Intissar Kherigi of the Jasmine Foundation (Tunisia) gave insight into post-revolutionary Tunisia. Although Tunisia is, on paper, a liberal democracy, she noted that there are still issues with respecting new rights. “There is still very much a state that is trying to hold onto its power and prerogatives.” However, she reported that spaces for open discussion and debate have been opened up and are thriving, and these citizen-led initiatives are often led by young people who do not see a place for themselves in elected government. She gave the example of Al Bawsala, a youth-led NGO set up to monitor the activities of parliament. Physically embedded in parliament, members of the organization report out to their 180,000 Facebook followers.
“[These initiatives are] redefining the issues of political authority and that is linked to responsibility and accountability to the public. They have been able to shape public debate and raise many issues – for example, attendance and absences of parliamentarians and corruption.They are there at all times and they've become friends with parliamentarians and they share knowledge. It's shifting the view of the role of civil society as a source of useful knowledge for political actors.”
Picking up on Kherigi's presentation, Elena Pavan of the Scuola Normale Superiore in Florence noted that civil society organizations are creators of knowledge and leaders of debate. She addressed the fact that civil society organizations represent every part of the political spectrum.
“Right-wing populist organizations do produce knowledge. Knowledge is not good or bad,” she said. “Every sort of alternative knowledge production that question the rights of women, minorities, etc. are not going to become practice. We have to use social movement forces to guarantee human rights.”
Eduardo Romanos from Complutense Universidad de Madrid studies the role of technological activists in transmitting the demands of movements and how much they intervene in the institutional implementation of democratic innovations. Innovations develop when tech activists have the opportunity to work as external collaborators with institutions that trust in the democratic potential of political mobilization from above, Romanos said.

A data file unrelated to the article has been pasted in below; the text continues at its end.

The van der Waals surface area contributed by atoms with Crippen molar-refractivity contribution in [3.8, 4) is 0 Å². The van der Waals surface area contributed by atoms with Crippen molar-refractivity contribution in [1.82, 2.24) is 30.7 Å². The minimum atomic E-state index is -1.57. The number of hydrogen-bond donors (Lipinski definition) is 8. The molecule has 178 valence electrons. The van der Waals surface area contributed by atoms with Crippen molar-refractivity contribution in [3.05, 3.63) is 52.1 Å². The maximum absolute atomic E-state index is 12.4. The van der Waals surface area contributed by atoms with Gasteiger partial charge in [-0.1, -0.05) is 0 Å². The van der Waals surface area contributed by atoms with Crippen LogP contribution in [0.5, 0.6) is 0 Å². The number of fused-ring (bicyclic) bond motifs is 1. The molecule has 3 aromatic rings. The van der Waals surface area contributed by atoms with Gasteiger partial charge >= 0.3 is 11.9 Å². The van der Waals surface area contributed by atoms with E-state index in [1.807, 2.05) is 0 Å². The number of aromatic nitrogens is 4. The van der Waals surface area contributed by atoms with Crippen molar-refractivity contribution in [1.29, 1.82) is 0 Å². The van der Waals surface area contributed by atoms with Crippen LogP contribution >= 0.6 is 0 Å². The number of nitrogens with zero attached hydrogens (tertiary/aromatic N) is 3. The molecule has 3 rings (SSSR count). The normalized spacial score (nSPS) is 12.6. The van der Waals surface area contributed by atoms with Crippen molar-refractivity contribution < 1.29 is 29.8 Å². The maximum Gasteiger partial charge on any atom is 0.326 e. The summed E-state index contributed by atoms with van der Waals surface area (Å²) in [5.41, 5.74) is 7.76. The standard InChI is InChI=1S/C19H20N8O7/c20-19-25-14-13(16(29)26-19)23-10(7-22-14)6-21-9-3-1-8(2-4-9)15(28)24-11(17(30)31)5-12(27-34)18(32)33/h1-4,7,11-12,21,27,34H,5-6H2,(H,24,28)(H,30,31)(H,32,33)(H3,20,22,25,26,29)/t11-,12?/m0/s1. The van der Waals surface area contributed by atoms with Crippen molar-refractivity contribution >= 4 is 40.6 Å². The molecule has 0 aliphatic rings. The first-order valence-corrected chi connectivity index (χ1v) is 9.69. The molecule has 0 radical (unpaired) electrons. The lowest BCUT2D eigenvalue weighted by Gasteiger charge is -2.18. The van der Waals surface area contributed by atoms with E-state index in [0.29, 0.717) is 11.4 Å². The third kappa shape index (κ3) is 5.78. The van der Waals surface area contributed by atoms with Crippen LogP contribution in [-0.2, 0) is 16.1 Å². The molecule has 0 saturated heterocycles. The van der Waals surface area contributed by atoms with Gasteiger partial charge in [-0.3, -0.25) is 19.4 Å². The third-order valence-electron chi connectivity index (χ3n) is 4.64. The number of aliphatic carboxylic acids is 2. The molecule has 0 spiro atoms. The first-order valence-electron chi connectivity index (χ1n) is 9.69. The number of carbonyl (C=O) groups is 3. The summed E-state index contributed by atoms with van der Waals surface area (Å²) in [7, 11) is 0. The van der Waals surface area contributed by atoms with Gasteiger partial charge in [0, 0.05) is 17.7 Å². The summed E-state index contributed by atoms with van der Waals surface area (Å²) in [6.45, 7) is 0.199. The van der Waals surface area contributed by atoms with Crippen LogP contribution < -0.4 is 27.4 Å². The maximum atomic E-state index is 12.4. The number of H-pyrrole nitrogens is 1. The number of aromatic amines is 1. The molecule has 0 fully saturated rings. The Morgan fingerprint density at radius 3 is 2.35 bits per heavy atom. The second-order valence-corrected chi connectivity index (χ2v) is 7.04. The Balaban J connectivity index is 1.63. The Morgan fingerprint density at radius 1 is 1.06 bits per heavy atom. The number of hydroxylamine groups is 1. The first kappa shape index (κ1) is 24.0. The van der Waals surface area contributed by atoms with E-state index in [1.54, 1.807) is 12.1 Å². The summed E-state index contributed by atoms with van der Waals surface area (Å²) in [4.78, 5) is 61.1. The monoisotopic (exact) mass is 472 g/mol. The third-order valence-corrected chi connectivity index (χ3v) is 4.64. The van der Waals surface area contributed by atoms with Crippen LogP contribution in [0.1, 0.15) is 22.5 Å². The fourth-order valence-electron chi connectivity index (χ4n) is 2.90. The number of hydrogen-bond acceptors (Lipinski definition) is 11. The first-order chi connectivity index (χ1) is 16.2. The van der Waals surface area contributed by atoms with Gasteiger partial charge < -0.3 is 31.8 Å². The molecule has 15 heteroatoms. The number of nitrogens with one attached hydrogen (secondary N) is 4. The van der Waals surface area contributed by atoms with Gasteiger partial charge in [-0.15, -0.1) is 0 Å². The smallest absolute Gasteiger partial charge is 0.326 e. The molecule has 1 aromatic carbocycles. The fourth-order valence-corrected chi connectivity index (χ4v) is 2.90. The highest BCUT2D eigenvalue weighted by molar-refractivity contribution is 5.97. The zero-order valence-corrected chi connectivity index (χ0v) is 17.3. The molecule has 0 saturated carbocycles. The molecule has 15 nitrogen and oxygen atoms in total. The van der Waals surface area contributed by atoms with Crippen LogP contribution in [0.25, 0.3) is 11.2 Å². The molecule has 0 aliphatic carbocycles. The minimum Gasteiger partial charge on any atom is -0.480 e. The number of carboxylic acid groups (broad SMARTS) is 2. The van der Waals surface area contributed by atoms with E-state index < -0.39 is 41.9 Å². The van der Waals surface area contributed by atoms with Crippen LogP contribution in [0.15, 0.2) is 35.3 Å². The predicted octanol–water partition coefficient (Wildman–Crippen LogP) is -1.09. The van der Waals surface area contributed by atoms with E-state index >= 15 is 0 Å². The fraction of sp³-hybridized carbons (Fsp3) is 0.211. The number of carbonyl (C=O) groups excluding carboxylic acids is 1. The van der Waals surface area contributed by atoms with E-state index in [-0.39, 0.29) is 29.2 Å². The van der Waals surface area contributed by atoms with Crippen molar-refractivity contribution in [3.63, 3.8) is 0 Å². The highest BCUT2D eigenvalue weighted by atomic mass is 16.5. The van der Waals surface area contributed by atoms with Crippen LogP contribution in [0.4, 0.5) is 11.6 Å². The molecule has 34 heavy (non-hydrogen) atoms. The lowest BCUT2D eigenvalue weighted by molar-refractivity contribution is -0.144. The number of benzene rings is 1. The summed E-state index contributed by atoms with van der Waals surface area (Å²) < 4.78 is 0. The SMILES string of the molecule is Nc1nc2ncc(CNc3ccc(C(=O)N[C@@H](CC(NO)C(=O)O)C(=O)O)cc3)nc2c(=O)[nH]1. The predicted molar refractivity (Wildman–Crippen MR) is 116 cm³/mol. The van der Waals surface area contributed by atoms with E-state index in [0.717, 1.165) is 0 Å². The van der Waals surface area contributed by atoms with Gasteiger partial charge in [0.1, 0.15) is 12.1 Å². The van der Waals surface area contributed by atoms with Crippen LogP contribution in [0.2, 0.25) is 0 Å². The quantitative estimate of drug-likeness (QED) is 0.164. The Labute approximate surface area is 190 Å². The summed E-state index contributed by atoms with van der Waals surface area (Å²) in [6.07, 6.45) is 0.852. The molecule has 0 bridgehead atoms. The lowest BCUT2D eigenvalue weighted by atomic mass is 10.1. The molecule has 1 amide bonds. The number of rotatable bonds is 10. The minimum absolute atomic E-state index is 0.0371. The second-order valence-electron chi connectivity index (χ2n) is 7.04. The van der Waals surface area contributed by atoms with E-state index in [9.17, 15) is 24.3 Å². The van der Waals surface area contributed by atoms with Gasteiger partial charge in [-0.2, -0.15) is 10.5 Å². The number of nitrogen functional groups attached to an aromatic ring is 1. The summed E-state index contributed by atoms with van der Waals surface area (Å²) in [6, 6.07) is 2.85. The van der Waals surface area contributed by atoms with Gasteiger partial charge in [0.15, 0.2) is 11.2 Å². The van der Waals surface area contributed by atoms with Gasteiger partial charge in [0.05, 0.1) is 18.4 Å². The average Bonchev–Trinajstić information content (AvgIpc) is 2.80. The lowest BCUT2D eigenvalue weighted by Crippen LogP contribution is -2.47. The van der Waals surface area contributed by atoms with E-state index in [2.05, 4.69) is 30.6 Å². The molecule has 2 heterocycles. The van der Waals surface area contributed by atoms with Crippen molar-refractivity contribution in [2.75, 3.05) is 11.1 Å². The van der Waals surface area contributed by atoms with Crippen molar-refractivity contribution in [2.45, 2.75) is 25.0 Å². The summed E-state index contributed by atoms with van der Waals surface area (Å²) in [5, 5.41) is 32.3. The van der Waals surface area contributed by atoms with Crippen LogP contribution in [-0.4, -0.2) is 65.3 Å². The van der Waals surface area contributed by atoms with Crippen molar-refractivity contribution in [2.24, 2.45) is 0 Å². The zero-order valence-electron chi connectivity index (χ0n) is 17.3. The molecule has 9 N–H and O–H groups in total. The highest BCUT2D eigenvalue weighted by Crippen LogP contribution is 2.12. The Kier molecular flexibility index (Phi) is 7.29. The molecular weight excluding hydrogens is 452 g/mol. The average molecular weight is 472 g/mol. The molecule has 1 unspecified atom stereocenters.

“There's a distance between the myth of digital democracy and the real effects of the use of the allegedly liberating technologies,” he said. “I want to believe that tech activists are good guys and trying to hack the very political parties that were designed to take power and/or abuse power. I want to believe they want to make real democracy work, but let's see.”
The second panel started with Benjamin Reilly, dean of the Sir Walter Murdoch School of Public Policy and International Affairs at Murdoch University. He talked about the increasing polarization of American politics and mentioned Thomas E. Mann and Norman J. Ornstein’s book “It's Even Worse Than It Looks,” which not only discusses the crisis of the American constitutional system, but also offers solutions to its woes. “Small technical changes in voting systems can profoundly influence the dynamics of the voting game,” said Reilly.
The system that Americans call rank choice voting, Australians call preferential voting, and in the London mayoral elections, is referred to as sequential voting, is one of the modifications of the voting system that is gaining more popularity around the world. This basically means voting not only for a first choice, but a second also, or even a third. According to Reilly, it moves politics away from a zero-sum approach and polarization to a more centralized political playing field. “According to some researchers, Donald Trump could not have won the conservative primaries in this system,” Reilly said, adding that “in Australia, where it is practiced, it can make elections incredibly boring though.”
Reilly also mentioned internal electoral rules in parties and power sharing in governments as fields where innovation can make a real difference in the workings of the whole democratic system.